RIP Dorothy Catherine "D.C." Fontana

Haere LinteseregHaere Lintesereg ✭✭✭✭
edited December 4 in Strange New Worlds
Sad news, she was one of the finest writers of Star Trek. She passed away last night at age 80.


  • Data1001Data1001 ✭✭✭✭✭
    "Dorothy Catherine Fontana, the legendary television writer better known by her gender-hiding nom de plume, D.C. Fontana, has passed away on December 2 at the age of 80, following a short illness, announces the official Star Trek site."

    If you're not familiar with her, this article goes into just how important she was to the legacy of the franchise:

    From the article:
    Fontana, asked by what she considers her greatest contribution to Star Trek, replied, "Primarily the development of Spock as a character and Vulcan as a history/background/culture from which he sprang."

    Could you please continue the petty bickering? I find it most intriguing.
    ~ Data, ST:TNG "Haven"
  • Dirk GundersonDirk Gunderson ✭✭✭✭✭
    Sad day for the Trek universe.
  • According to a press release from the American Film Institute, Dorothy Fontana passed away in her home in Los Angeles this week at the age of 80.

    RIP D.C. Fontana. "My shoes are too tight, and I've forgotten how to dance"
  • "My shoes are too tight, and I've forgotten how to dance"

    That is my favorite Babylon 5 quote.
  • Very sad news indeed. Not only did she write for Star Trek, but also Babylon 5, and even the drama series Dallas. A great talent was truly lost.
  • marschallinmarschallin ✭✭✭
    edited December 5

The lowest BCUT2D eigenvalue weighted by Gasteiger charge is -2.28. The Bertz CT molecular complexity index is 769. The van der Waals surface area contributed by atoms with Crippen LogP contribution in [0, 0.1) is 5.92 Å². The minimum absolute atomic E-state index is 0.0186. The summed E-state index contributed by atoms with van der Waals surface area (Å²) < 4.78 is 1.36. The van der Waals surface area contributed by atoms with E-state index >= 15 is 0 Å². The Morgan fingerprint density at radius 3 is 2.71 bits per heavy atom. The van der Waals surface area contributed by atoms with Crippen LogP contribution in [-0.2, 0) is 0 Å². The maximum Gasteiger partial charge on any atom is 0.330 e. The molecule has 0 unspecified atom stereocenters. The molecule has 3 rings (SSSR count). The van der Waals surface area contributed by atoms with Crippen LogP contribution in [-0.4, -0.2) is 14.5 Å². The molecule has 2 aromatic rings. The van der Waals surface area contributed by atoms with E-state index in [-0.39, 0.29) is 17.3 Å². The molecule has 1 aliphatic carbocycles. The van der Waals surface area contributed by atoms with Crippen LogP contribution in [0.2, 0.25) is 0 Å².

I think what’s so impressive about her is that she had a job in Hollywood writing when not a lot of women did that sort of thing. And when I say “not a lot” I’m sure there was hardly any, especially on prime time TV. I mean, I’m not going to pretend I can even begin to know what it was like in the 50s and 60s for women writers in Hollywood, but I’m sure it was more difficult than many of us can imagine.

    I’m glad Roddenberry and the folks at Trek recognized her talent. D.C. Fontana wrote some of the best episodes of the original series. At her best, she combined the external drama expected of an hour-long show with internal drama that illuminated the characters—such as in Journey to Babel.

    Even “Encounter at Farpoint”, a script that is pretty uneven, contains some high-concept, thought-provoking stuff. Q was eventually turned into a joke character, but the initial conception of him was far more menacing. If you go around some of the posturing and ham-handed execution, the questions Q raised struck at the very heart of the Starfleet itself. Picard and crew dismissed nearly everything he said, but I think he made some very good points. (Now that Im writing this, I wonder if the original script was a bit more nuanced than what it ended up being?)

    At any rate, Fontana’s work will still be remembered even though her voice is silent. RIP.
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